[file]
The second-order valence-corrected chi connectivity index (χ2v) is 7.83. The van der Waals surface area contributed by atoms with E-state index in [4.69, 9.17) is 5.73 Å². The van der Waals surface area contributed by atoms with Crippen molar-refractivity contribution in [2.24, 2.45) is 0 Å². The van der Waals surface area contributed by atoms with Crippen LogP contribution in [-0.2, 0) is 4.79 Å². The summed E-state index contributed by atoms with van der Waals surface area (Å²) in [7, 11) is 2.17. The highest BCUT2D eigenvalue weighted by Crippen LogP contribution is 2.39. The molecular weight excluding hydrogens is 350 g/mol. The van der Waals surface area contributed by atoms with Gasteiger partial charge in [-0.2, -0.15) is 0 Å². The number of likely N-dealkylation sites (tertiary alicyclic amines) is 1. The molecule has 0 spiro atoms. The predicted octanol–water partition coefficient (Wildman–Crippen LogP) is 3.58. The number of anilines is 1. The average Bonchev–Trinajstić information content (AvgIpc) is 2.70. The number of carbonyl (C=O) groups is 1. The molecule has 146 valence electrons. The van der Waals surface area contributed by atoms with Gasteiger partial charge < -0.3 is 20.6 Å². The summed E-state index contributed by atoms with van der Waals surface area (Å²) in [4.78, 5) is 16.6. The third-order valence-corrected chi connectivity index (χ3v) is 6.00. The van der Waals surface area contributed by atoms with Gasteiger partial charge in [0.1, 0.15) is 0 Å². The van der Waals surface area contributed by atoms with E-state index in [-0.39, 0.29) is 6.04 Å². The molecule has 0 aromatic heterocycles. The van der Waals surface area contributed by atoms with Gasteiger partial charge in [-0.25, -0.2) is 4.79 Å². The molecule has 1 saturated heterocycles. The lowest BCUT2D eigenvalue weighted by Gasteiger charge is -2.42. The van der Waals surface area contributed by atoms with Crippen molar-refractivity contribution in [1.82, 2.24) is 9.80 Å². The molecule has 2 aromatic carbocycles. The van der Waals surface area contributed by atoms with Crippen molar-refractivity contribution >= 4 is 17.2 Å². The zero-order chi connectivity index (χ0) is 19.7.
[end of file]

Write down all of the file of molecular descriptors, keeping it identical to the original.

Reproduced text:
The second-order valence-corrected chi connectivity index (χ2v) is 7.83. The van der Waals surface area contributed by atoms with E-state index in [4.69, 9.17) is 5.73 Å². The van der Waals surface area contributed by atoms with Crippen molar-refractivity contribution in [2.24, 2.45) is 0 Å². The van der Waals surface area contributed by atoms with Crippen LogP contribution in [-0.2, 0) is 4.79 Å². The summed E-state index contributed by atoms with van der Waals surface area (Å²) in [7, 11) is 2.17. The highest BCUT2D eigenvalue weighted by Crippen LogP contribution is 2.39. The molecular weight excluding hydrogens is 350 g/mol. The van der Waals surface area contributed by atoms with Gasteiger partial charge in [-0.2, -0.15) is 0 Å². The number of likely N-dealkylation sites (tertiary alicyclic amines) is 1. The molecule has 0 spiro atoms. The predicted octanol–water partition coefficient (Wildman–Crippen LogP) is 3.58. The number of anilines is 1. The average Bonchev–Trinajstić information content (AvgIpc) is 2.70. The number of carbonyl (C=O) groups is 1. The molecule has 146 valence electrons. The van der Waals surface area contributed by atoms with Gasteiger partial charge < -0.3 is 20.6 Å². The summed E-state index contributed by atoms with van der Waals surface area (Å²) in [4.78, 5) is 16.6. The third-order valence-corrected chi connectivity index (χ3v) is 6.00. The van der Waals surface area contributed by atoms with Gasteiger partial charge in [0.1, 0.15) is 0 Å². The van der Waals surface area contributed by atoms with E-state index in [-0.39, 0.29) is 6.04 Å². The molecule has 0 aromatic heterocycles. The van der Waals surface area contributed by atoms with Gasteiger partial charge in [-0.25, -0.2) is 4.79 Å². The molecule has 1 saturated heterocycles. The lowest BCUT2D eigenvalue weighted by Gasteiger charge is -2.42. The van der Waals surface area contributed by atoms with Crippen molar-refractivity contribution in [1.82, 2.24) is 9.80 Å². The molecule has 2 aromatic carbocycles. The van der Waals surface area contributed by atoms with Crippen molar-refractivity contribution >= 4 is 17.2 Å². The zero-order chi connectivity index (χ0) is 19.7.